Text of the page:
Market Update Central Europe

Regional Session NL

June 6th, 2019
Loyens & Loeff Offices, Amsterdam, The Netherlands


Investing in talented minds requires establishing ecosystems to accommodate them during studies and beyond, a reality made more urgent by ambitious university admissions targets. With its thirteen research universities consistently ranked in the top 250 worldwide, The Netherlands continues to draw international students and young professionals with inexpensive English-taught courses and excellent job prospects. This emerging generation of students and young professionals require inspiring facilities in which to learn, research, live and work. Accommodating, retaining, and maximising the catalytic benefits of talent in Dutch university-cities will therefore require collaboration, strong partnerships, and significant financial investment in the built environment.

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Annisa Dian Prima

Investment Manager


Arnold Persoon

Managing Director, Europe


Dimphy van Wijk

Head of Real Estate Benelux

The Student Hotel

Hero Knol

Director Specialist Markets Valuation & Advisory Services


Jessica Peters-Hondelink

Managing Director

Nyenrode Business University Amsterdam

Leo Hertog

Senior portfolio Manager Real Estate

APG Asset Management

Loek van Doorn


Hotel Jansen

Nikos Nakos


IamExpat Media

Robin Pascoe

Owner & Editor

Dutch News

Sander Lapré

Director Shared Services

Hotelschool The Hague

Yoony Kim

Managing Director

The Class Foundation

Bringing together the intertwined industries, including higher education, real estate, and European university cities.


  1. The Netherlands continues to attract highly skilled internationals as a ‘value-for-money’ destination. Students and young professionals come for excellent academic institutions, an attractive quality of life and welcoming political climate. The biggest challenges for internationals moving to (and staying in) The Netherlands include securing affordable housing, finding an inclusive community and landing a job.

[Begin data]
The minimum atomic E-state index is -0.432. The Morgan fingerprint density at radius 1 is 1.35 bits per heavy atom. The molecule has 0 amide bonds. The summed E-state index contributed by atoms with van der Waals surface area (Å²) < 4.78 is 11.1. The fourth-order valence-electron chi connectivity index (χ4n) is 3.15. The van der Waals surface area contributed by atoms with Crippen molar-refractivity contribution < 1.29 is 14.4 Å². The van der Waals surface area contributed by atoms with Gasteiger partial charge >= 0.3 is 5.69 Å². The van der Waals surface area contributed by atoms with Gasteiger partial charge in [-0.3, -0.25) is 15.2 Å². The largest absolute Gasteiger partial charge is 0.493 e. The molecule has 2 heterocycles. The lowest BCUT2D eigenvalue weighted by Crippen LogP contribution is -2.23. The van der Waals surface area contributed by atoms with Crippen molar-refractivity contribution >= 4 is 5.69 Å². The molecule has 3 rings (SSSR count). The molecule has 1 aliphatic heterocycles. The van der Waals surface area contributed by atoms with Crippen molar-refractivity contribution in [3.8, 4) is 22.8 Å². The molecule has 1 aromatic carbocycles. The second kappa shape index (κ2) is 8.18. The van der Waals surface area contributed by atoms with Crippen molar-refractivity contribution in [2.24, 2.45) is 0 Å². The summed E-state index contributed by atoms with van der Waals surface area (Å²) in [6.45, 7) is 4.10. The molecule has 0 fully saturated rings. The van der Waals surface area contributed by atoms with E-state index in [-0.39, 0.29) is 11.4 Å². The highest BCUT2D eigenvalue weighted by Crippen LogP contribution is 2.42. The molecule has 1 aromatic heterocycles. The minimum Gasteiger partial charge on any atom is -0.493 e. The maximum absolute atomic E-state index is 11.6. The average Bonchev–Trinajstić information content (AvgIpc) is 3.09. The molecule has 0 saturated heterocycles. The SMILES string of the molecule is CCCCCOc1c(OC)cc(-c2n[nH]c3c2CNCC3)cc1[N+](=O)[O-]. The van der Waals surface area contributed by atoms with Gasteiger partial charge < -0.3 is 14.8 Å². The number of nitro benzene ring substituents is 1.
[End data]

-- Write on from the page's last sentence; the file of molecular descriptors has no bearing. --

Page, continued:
2. While the concept of a ‘campus’ in The Netherlands is limited to a few key examples, higher education institutions, businesses and housing providers continue to make Amsterdam itself a campus.
  3. There are exciting opportunities to regenerate while increasing the supply of student accommodation through adding beds outside of city centres, but doing so successfully will require careful deliberation in keeping the campus open, mitigating time and travel costs and managing student expectations.
  4. The future of PBSA might include an increasing role of technology in resident management, increased emphases on sustainability and wellness and modular building.
  5. We will likely see more blending of student accommodation and young professional living as investor-operators pursue the potential widening target groups has in The Netherlands.


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